Irish Minister for Agriculture Brendan Smith said last Tuesday illegally high levels of dioxins had been found in three of 11 cattle herds tested.
“Three out of the 11 herds are above the proposed legislated limits,” Smith told a news conference. “We are satisfied there is no public health risk.”
He said the contaminated animals would be taken out of the food chain.
The discovery of dioxins in cattle followed a massive recall of pork believed to have been contaminated by dioxins in feed. Officials said the contamination was caused when non-food grade oil was used as fuel to dry waste food, which was then turned into animal feed.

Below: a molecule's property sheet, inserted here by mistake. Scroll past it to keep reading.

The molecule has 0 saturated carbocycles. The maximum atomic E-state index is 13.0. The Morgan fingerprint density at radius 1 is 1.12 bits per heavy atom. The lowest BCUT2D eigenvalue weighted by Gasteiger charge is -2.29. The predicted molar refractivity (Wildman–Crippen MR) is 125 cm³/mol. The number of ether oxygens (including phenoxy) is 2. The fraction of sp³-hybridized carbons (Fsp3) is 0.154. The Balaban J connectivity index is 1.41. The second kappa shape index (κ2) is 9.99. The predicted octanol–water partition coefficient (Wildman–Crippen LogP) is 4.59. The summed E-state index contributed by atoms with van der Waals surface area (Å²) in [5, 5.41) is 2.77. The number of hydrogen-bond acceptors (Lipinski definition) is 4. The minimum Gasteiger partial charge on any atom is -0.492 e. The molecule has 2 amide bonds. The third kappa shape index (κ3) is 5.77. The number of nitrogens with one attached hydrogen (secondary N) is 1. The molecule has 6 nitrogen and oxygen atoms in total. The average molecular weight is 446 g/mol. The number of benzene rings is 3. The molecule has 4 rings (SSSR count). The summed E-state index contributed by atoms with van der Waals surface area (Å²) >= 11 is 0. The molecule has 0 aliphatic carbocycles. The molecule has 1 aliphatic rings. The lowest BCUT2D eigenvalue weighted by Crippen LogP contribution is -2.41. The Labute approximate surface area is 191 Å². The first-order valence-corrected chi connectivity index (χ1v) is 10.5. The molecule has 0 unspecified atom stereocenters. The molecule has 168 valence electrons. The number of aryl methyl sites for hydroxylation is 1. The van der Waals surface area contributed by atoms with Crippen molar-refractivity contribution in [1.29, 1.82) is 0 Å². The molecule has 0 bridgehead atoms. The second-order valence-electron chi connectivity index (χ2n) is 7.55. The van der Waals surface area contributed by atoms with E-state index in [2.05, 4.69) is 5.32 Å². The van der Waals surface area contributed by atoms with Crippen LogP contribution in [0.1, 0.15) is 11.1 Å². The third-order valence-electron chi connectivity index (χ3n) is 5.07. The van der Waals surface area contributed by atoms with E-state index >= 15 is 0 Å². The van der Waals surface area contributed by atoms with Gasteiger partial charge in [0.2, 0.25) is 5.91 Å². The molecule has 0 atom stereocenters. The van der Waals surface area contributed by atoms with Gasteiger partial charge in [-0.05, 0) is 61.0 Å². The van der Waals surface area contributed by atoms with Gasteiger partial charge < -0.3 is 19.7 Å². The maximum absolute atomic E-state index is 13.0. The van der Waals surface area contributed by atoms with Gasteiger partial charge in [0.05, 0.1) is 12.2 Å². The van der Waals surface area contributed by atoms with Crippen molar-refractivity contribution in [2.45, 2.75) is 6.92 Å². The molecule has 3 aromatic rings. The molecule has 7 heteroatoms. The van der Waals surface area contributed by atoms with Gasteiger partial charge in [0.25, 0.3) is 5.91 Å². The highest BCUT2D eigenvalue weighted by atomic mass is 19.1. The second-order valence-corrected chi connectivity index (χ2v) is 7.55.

Food Safety Authority of Ireland official Alan Reilly said beef products would not be recalled from the market.
“The levels found in pork were 80 to 200 times the legal levels, but in the case of the beef the levels were two to three times the legal limit,” he told the news conference.
“For these things to be a risk it has to be long term exposure and the exposure here is very short term.”
The Irish government ordered the food industry to recall all domestically produced pork products from shops, restaurants and plants because of contamination with dioxins, which in some forms and with long exposure can cause cancer.
The European Commission said contaminated Irish pork had been shipped to 21 countries and territories, including Britain, France and Germany within the EU, and Japan, Russia, China and Canada and the United States outside the trading bloc.